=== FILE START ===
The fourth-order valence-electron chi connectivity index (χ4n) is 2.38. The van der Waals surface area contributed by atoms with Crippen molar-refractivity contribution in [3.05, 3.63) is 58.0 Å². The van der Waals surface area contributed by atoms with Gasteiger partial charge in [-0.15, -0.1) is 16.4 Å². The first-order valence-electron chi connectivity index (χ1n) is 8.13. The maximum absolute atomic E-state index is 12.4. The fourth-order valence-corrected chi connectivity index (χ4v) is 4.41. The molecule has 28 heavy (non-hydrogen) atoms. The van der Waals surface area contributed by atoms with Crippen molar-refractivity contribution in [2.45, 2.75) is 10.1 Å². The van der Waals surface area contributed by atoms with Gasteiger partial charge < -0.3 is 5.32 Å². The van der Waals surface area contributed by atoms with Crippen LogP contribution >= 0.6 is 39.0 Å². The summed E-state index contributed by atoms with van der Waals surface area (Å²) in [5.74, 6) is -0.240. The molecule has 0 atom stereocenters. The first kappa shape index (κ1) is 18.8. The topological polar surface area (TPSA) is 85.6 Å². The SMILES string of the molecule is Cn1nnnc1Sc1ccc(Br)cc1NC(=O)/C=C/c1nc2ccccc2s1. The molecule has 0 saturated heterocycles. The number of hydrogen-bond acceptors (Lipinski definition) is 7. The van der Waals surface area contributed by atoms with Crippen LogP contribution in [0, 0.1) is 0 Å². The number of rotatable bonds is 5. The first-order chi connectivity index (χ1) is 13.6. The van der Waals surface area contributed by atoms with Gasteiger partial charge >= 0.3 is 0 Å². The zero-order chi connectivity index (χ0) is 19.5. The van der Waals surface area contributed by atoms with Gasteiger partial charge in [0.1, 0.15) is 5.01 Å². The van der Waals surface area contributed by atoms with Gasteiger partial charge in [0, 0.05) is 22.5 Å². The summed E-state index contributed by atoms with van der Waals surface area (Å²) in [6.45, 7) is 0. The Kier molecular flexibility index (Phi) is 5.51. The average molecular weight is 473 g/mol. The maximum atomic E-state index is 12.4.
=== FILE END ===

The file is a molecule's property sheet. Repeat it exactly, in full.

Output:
The fourth-order valence-electron chi connectivity index (χ4n) is 2.38. The van der Waals surface area contributed by atoms with Crippen molar-refractivity contribution in [3.05, 3.63) is 58.0 Å². The van der Waals surface area contributed by atoms with Gasteiger partial charge in [-0.15, -0.1) is 16.4 Å². The first-order valence-electron chi connectivity index (χ1n) is 8.13. The maximum absolute atomic E-state index is 12.4. The fourth-order valence-corrected chi connectivity index (χ4v) is 4.41. The molecule has 28 heavy (non-hydrogen) atoms. The van der Waals surface area contributed by atoms with Crippen molar-refractivity contribution in [2.45, 2.75) is 10.1 Å². The van der Waals surface area contributed by atoms with Gasteiger partial charge < -0.3 is 5.32 Å². The van der Waals surface area contributed by atoms with Crippen LogP contribution >= 0.6 is 39.0 Å². The summed E-state index contributed by atoms with van der Waals surface area (Å²) in [5.74, 6) is -0.240. The molecule has 0 atom stereocenters. The first kappa shape index (κ1) is 18.8. The topological polar surface area (TPSA) is 85.6 Å². The SMILES string of the molecule is Cn1nnnc1Sc1ccc(Br)cc1NC(=O)/C=C/c1nc2ccccc2s1. The molecule has 0 saturated heterocycles. The number of hydrogen-bond acceptors (Lipinski definition) is 7. The van der Waals surface area contributed by atoms with Crippen LogP contribution in [0, 0.1) is 0 Å². The number of rotatable bonds is 5. The first-order chi connectivity index (χ1) is 13.6. The van der Waals surface area contributed by atoms with Gasteiger partial charge >= 0.3 is 0 Å². The zero-order chi connectivity index (χ0) is 19.5. The van der Waals surface area contributed by atoms with Gasteiger partial charge in [0.1, 0.15) is 5.01 Å². The van der Waals surface area contributed by atoms with Gasteiger partial charge in [0, 0.05) is 22.5 Å². The summed E-state index contributed by atoms with van der Waals surface area (Å²) in [6.45, 7) is 0. The Kier molecular flexibility index (Phi) is 5.51. The average molecular weight is 473 g/mol. The maximum atomic E-state index is 12.4.